Yes, we can be charming and prosperous

Last year, I spoke to the Front Street Irregulars, a group of local men and women who run many of the most successful companies in the region. Among their goals is improving the business climate so more high-value businesses can succeed and scale here. They asked for my opinion on ways to accomplish that goal, so here is a version of what I told them.

First of all, we are lucky to live here. Ours is a truly special area, possessing many of the amenities of much larger cities – a thriving arts scene, excellent dining, wineries, breweries, festivals and so forth. We also possess attributes that few cities or regions can match, including our lakes, waterways, dunes, orchards, hiking trails, bike paths, ski resorts and golf courses.

Then, of course, there’s our “small-town charm.” I agree that this is a charming area. There is a special combination of natural beauty and humanity here that is not found in many places. But I question whether being “small” has much to do with it.

Would we lose our charm if more businesses located and grew here? Does thoughtful growth automatically lead to a decline in our charm? I don’t think so. If it were, Traverse City would be a far less charming place than it used to be, and that is simply not the case.

I also would posit, as I did in my last column, that one of the things holding us back from being an even more attractive and economically vibrant place is the same thing holding back many communities in Michigan: the inability to retain and attract young talent. According to a 2016 University of Michigan study, roughly 300,000 students per year enroll in the state’s public universities but many of them – 40 percent, in fact – will never work or reside in Michigan after graduation.

To plug the drain, the study said Michigan “must emphasize the place-based model of economic development, cultivate an environment conducive to entrepreneurship, and incentivize recent college graduates with efficient transportation services.” Specifically, cities must understand that millennials – 75 percent of the workforce by 2025 – choose cool places to live first then find a job there, emphasizing the need to make the most of our advantages.

“What does Michigan have that other states do not?” the study asks. “Four beautiful Great Lakes, golden sandy beaches and dunes, hundreds of in-land lakes, multiple ski resorts, nationally-acclaimed micro-breweries and wineries, art, film, culture, food festivals, and much more.”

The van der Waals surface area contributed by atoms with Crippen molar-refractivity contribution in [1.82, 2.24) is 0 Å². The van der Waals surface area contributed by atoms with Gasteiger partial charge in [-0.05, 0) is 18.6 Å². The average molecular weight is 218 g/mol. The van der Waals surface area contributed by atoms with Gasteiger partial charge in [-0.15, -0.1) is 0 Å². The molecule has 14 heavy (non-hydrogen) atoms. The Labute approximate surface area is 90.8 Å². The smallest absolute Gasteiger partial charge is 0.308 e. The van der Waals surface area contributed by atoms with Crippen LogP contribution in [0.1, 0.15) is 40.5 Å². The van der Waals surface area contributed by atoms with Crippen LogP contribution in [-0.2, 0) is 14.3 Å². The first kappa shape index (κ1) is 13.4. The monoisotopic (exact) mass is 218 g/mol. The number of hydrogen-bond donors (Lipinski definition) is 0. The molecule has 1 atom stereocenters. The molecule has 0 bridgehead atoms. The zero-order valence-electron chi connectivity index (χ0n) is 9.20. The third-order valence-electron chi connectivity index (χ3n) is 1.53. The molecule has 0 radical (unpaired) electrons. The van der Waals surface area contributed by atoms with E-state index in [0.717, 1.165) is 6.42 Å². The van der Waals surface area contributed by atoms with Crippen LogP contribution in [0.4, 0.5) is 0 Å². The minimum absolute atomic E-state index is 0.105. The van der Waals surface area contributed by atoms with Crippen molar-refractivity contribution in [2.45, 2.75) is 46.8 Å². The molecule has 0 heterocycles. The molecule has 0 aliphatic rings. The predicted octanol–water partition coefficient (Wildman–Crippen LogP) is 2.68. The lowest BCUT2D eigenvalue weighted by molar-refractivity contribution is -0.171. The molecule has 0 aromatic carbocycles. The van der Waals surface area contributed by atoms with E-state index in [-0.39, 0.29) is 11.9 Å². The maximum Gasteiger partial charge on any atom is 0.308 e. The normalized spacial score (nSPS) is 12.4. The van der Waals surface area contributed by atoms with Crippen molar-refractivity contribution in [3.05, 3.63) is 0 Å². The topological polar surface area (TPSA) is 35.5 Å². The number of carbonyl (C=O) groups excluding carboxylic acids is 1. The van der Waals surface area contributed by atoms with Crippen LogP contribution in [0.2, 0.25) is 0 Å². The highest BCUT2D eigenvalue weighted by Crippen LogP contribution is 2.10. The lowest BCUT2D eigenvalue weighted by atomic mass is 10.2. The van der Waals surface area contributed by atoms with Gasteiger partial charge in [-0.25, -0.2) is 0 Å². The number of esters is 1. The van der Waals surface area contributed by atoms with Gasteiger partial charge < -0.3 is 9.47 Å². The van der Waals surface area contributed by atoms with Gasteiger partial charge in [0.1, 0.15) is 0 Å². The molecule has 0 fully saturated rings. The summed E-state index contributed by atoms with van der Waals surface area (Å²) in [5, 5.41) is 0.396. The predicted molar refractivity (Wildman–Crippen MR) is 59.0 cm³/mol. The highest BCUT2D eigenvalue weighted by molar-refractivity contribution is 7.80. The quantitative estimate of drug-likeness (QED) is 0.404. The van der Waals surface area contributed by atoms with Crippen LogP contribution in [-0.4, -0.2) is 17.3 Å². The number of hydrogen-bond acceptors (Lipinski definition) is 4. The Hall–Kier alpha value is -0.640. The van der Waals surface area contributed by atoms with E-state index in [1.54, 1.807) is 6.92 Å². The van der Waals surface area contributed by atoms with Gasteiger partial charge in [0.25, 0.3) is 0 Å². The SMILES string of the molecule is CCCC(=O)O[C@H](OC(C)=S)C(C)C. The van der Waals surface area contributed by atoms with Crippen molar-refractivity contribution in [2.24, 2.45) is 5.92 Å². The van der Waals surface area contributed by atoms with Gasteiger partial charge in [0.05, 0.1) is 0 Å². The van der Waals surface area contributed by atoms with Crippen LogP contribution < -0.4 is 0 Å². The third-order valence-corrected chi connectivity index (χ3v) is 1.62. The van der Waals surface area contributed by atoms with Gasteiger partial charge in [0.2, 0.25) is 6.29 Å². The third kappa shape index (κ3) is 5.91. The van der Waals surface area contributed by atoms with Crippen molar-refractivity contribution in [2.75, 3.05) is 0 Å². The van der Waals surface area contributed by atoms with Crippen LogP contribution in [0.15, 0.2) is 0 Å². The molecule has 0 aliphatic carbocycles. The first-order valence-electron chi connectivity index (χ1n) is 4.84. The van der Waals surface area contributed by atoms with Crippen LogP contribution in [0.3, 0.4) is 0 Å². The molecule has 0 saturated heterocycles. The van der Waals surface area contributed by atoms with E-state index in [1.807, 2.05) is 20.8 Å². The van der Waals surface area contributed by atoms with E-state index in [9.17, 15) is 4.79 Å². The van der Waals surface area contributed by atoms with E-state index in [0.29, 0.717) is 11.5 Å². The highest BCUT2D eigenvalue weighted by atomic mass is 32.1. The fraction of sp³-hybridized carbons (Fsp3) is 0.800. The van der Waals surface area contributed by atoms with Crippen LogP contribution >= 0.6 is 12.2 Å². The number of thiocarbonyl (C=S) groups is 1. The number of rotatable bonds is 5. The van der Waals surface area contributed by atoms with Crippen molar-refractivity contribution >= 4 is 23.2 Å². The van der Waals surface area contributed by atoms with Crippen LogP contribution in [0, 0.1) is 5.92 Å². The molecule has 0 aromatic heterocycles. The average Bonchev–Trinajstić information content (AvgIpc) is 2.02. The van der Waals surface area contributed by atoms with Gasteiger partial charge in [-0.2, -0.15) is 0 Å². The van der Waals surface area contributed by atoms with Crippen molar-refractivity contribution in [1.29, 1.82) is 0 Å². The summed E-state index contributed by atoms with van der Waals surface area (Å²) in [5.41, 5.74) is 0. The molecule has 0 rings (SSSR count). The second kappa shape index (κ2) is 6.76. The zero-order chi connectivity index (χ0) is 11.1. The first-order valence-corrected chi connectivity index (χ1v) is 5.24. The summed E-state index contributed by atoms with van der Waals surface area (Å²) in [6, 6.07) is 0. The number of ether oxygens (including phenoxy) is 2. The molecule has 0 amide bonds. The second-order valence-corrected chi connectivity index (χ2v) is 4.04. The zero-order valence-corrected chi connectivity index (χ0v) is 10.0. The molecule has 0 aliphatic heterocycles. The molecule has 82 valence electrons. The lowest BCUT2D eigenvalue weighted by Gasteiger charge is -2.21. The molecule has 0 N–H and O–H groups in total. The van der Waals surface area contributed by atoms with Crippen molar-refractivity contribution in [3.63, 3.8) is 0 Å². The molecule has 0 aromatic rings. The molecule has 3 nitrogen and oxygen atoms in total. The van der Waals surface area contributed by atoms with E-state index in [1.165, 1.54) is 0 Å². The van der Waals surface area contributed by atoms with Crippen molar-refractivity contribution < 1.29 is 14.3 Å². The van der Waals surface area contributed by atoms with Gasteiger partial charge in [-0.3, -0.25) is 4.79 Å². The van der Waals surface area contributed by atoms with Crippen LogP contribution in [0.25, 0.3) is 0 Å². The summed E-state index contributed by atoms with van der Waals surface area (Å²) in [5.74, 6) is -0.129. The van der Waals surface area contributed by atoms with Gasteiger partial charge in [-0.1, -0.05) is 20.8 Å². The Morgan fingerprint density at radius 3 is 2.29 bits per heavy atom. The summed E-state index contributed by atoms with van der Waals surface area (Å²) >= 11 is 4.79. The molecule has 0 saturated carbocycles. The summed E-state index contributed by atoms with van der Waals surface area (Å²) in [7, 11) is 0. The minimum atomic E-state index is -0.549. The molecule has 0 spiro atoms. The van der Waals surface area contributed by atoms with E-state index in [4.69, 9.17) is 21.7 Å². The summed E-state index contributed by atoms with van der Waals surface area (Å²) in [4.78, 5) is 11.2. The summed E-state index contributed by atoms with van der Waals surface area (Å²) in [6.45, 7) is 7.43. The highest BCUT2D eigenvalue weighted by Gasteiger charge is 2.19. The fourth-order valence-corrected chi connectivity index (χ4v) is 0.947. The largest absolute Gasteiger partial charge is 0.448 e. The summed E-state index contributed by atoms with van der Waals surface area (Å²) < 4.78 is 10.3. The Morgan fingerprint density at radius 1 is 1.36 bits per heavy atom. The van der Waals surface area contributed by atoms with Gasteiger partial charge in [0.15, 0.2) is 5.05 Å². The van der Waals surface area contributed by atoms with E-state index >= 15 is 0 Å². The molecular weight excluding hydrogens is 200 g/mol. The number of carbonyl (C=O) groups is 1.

Sounds a lot like Traverse City, doesn’t it? In fact, the study specifically recommends northern Michigan towns like Marquette, Petoskey and Traverse City build upon these natural strengths by encouraging “entrepreneurial opportunities and resources.” Fortunately, my friend Casey Cowell and others have already started that ball rolling by creating both an incubator (20Fathoms) and an accelerator (Boomerang Catapult) in the past few years that already are bearing fruit. Tech and service companies are starting up and expanding here. But more can be done. The more we support entrepreneurs, the more they’ll support us. It’s as simple as that.

We can also continue to expand our housing stock, especially lower cost housing. In particular, we need to continue developing a range of housing options in and near downtown. Why? Because millennials strongly prefer “density,” meaning smaller, more affordable homes with nearby access to restaurants, coffee shops, shared workspaces, Wi-Fi hot spots and the like. To accommodate them, we should consider liberalizing our view of building heights to increase density and to reduce the need for cars and surface parking lots. This can be managed wisely and would not affect our charm.

Another key ingredient to thriving cities, as described by Bruce Katz and Jeremy Nowak in their book “The New Localism: How Cities Can Thrive in the Age of Populism,” is leadership that catalyzes growth “through forms of governance that align the distinctive perspectives of government, business, philanthropy, universities, and the broader community.”

I wholeheartedly agree with this sentiment. The future, I believe, belongs to those communities that combine and focus the enormous energy of these groups. Healthy, representative decision-making bodies working even closer together with growing businesses can and would produce fantastic results.

Finally, there’s that “small-town charm” phrase. In an age where perception is everything, how we present ourselves to the world matters greatly. We need to develop ways of talking about Traverse that resonate with young people. “Small town charm” simply rings hollow to them. It makes us sound like a place to retire, not a place to thrive.

We could easily switch to what I’ll call a “flourishing” narrative, one that emphasizes both our quality of life and our progressive economic climate. Rather than just small-town charm, our message to the world should be, “We’ve got it all. Come join us. Together, we can make it even better.”

Onward and upward!

McKeel Hagerty is the CEO of Hagerty.

 

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